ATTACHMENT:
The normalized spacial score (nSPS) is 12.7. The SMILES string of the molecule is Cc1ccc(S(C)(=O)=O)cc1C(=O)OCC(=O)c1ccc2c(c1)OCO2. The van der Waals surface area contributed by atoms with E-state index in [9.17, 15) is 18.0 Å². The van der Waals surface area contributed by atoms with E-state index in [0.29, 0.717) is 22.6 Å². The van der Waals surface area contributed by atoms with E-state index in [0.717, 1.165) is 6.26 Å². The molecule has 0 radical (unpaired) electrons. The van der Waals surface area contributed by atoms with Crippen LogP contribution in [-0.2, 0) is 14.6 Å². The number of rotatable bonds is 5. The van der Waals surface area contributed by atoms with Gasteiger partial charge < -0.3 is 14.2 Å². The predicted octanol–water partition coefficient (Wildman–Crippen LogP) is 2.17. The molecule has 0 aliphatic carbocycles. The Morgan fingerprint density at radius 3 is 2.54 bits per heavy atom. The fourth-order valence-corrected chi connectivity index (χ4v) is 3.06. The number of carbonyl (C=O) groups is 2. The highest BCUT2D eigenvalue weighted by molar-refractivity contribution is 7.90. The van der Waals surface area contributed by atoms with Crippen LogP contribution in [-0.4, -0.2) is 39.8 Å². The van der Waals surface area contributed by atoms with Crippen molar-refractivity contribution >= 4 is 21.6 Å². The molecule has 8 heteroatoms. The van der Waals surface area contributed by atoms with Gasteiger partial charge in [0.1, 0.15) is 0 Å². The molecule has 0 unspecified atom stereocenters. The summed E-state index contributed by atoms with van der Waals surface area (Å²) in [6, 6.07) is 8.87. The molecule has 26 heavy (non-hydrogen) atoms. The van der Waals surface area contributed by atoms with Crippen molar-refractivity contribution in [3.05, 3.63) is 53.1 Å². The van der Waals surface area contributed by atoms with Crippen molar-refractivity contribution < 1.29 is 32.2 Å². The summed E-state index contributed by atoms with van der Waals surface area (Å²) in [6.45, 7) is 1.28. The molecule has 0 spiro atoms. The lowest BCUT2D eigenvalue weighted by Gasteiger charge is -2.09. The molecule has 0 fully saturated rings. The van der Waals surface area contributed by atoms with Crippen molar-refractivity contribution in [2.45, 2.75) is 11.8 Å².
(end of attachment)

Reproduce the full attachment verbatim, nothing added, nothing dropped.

The normalized spacial score (nSPS) is 12.7. The SMILES string of the molecule is Cc1ccc(S(C)(=O)=O)cc1C(=O)OCC(=O)c1ccc2c(c1)OCO2. The van der Waals surface area contributed by atoms with E-state index in [9.17, 15) is 18.0 Å². The van der Waals surface area contributed by atoms with E-state index in [0.29, 0.717) is 22.6 Å². The van der Waals surface area contributed by atoms with E-state index in [0.717, 1.165) is 6.26 Å². The molecule has 0 radical (unpaired) electrons. The van der Waals surface area contributed by atoms with Crippen LogP contribution in [-0.2, 0) is 14.6 Å². The number of rotatable bonds is 5. The van der Waals surface area contributed by atoms with Gasteiger partial charge < -0.3 is 14.2 Å². The predicted octanol–water partition coefficient (Wildman–Crippen LogP) is 2.17. The molecule has 0 aliphatic carbocycles. The Morgan fingerprint density at radius 3 is 2.54 bits per heavy atom. The fourth-order valence-corrected chi connectivity index (χ4v) is 3.06. The number of carbonyl (C=O) groups is 2. The highest BCUT2D eigenvalue weighted by molar-refractivity contribution is 7.90. The van der Waals surface area contributed by atoms with Crippen LogP contribution in [-0.4, -0.2) is 39.8 Å². The van der Waals surface area contributed by atoms with Crippen molar-refractivity contribution >= 4 is 21.6 Å². The molecule has 8 heteroatoms. The van der Waals surface area contributed by atoms with Gasteiger partial charge in [0.1, 0.15) is 0 Å². The molecule has 0 unspecified atom stereocenters. The summed E-state index contributed by atoms with van der Waals surface area (Å²) in [6, 6.07) is 8.87. The molecule has 26 heavy (non-hydrogen) atoms. The van der Waals surface area contributed by atoms with Crippen molar-refractivity contribution in [3.05, 3.63) is 53.1 Å². The van der Waals surface area contributed by atoms with Crippen molar-refractivity contribution < 1.29 is 32.2 Å². The summed E-state index contributed by atoms with van der Waals surface area (Å²) in [6.45, 7) is 1.28. The molecule has 0 spiro atoms. The lowest BCUT2D eigenvalue weighted by Gasteiger charge is -2.09. The molecule has 0 fully saturated rings. The van der Waals surface area contributed by atoms with Crippen molar-refractivity contribution in [2.45, 2.75) is 11.8 Å².